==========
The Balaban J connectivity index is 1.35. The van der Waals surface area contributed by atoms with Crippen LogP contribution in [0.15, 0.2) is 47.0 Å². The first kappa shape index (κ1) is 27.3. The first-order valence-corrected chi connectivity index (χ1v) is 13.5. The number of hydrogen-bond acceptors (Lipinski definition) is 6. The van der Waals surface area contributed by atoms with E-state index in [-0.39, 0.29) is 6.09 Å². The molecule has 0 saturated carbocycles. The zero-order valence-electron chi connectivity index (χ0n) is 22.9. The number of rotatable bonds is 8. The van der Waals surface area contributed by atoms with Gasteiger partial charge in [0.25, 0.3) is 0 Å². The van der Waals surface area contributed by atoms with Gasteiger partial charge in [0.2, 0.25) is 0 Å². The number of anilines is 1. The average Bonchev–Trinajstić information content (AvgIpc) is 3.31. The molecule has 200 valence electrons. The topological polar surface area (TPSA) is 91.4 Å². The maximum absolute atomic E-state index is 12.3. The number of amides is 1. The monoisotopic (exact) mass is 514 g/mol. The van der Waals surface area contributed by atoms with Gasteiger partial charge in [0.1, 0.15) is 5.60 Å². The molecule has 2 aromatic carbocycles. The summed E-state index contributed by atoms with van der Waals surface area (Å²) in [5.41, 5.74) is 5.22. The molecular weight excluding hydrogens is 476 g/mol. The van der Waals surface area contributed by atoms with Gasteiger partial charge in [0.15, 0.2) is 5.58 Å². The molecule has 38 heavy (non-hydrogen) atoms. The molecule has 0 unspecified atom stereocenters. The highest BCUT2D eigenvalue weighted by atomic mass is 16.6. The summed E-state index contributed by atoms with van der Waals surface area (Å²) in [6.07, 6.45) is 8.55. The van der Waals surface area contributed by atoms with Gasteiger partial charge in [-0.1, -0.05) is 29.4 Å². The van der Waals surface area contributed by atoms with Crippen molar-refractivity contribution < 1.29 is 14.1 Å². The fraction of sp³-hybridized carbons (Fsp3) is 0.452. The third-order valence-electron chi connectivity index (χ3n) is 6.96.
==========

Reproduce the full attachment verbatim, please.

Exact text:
The Balaban J connectivity index is 1.35. The van der Waals surface area contributed by atoms with Crippen LogP contribution in [0.15, 0.2) is 47.0 Å². The first kappa shape index (κ1) is 27.3. The first-order valence-corrected chi connectivity index (χ1v) is 13.5. The number of hydrogen-bond acceptors (Lipinski definition) is 6. The van der Waals surface area contributed by atoms with E-state index in [-0.39, 0.29) is 6.09 Å². The molecule has 0 saturated carbocycles. The zero-order valence-electron chi connectivity index (χ0n) is 22.9. The number of rotatable bonds is 8. The van der Waals surface area contributed by atoms with Gasteiger partial charge in [0.25, 0.3) is 0 Å². The van der Waals surface area contributed by atoms with Gasteiger partial charge in [0.2, 0.25) is 0 Å². The number of anilines is 1. The average Bonchev–Trinajstić information content (AvgIpc) is 3.31. The molecule has 200 valence electrons. The topological polar surface area (TPSA) is 91.4 Å². The maximum absolute atomic E-state index is 12.3. The number of amides is 1. The monoisotopic (exact) mass is 514 g/mol. The van der Waals surface area contributed by atoms with Gasteiger partial charge in [0.1, 0.15) is 5.60 Å². The molecule has 2 aromatic carbocycles. The summed E-state index contributed by atoms with van der Waals surface area (Å²) in [5.41, 5.74) is 5.22. The molecular weight excluding hydrogens is 476 g/mol. The van der Waals surface area contributed by atoms with Gasteiger partial charge in [0.15, 0.2) is 5.58 Å². The molecule has 38 heavy (non-hydrogen) atoms. The molecule has 0 unspecified atom stereocenters. The highest BCUT2D eigenvalue weighted by atomic mass is 16.6. The summed E-state index contributed by atoms with van der Waals surface area (Å²) in [6.07, 6.45) is 8.55. The van der Waals surface area contributed by atoms with Gasteiger partial charge in [-0.1, -0.05) is 29.4 Å². The van der Waals surface area contributed by atoms with Crippen molar-refractivity contribution < 1.29 is 14.1 Å². The fraction of sp³-hybridized carbons (Fsp3) is 0.452. The third-order valence-electron chi connectivity index (χ3n) is 6.96.